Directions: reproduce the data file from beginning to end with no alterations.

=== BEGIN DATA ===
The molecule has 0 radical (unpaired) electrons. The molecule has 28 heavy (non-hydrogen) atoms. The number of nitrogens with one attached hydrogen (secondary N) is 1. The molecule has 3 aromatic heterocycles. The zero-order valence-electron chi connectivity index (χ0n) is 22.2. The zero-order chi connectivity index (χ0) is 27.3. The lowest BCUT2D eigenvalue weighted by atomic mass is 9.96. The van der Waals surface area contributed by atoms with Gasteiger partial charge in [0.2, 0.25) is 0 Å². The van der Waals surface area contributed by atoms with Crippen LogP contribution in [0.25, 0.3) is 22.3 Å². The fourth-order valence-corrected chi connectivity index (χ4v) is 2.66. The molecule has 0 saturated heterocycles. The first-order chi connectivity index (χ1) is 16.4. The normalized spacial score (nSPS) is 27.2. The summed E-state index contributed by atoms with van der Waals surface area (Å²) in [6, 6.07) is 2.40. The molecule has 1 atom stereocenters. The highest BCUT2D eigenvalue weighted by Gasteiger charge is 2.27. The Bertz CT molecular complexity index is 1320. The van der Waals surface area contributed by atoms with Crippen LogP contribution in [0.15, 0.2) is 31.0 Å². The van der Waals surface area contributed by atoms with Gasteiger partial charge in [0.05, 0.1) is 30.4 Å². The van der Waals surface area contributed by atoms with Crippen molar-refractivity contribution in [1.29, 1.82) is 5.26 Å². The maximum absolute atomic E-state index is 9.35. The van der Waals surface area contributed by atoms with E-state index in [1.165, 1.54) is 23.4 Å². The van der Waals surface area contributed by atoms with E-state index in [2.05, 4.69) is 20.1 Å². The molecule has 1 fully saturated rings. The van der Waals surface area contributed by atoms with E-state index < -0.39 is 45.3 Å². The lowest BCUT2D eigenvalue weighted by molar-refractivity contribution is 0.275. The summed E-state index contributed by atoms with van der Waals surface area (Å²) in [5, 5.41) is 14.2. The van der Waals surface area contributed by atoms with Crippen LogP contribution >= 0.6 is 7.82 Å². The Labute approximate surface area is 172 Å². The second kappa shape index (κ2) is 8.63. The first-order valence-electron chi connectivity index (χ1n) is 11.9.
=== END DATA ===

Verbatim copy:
The molecule has 0 radical (unpaired) electrons. The molecule has 28 heavy (non-hydrogen) atoms. The number of nitrogens with one attached hydrogen (secondary N) is 1. The molecule has 3 aromatic heterocycles. The zero-order valence-electron chi connectivity index (χ0n) is 22.2. The zero-order chi connectivity index (χ0) is 27.3. The lowest BCUT2D eigenvalue weighted by atomic mass is 9.96. The van der Waals surface area contributed by atoms with Gasteiger partial charge in [0.2, 0.25) is 0 Å². The van der Waals surface area contributed by atoms with Crippen LogP contribution in [0.25, 0.3) is 22.3 Å². The fourth-order valence-corrected chi connectivity index (χ4v) is 2.66. The molecule has 0 saturated heterocycles. The first-order chi connectivity index (χ1) is 16.4. The normalized spacial score (nSPS) is 27.2. The summed E-state index contributed by atoms with van der Waals surface area (Å²) in [6, 6.07) is 2.40. The molecule has 1 atom stereocenters. The highest BCUT2D eigenvalue weighted by Gasteiger charge is 2.27. The Bertz CT molecular complexity index is 1320. The van der Waals surface area contributed by atoms with Crippen LogP contribution in [0.15, 0.2) is 31.0 Å². The van der Waals surface area contributed by atoms with Gasteiger partial charge in [0.05, 0.1) is 30.4 Å². The van der Waals surface area contributed by atoms with Crippen molar-refractivity contribution in [1.29, 1.82) is 5.26 Å². The maximum absolute atomic E-state index is 9.35. The van der Waals surface area contributed by atoms with E-state index in [1.165, 1.54) is 23.4 Å². The van der Waals surface area contributed by atoms with E-state index in [2.05, 4.69) is 20.1 Å². The molecule has 1 fully saturated rings. The van der Waals surface area contributed by atoms with E-state index < -0.39 is 45.3 Å². The lowest BCUT2D eigenvalue weighted by molar-refractivity contribution is 0.275. The summed E-state index contributed by atoms with van der Waals surface area (Å²) in [5, 5.41) is 14.2. The van der Waals surface area contributed by atoms with Crippen LogP contribution >= 0.6 is 7.82 Å². The Labute approximate surface area is 172 Å². The second kappa shape index (κ2) is 8.63. The first-order valence-electron chi connectivity index (χ1n) is 11.9.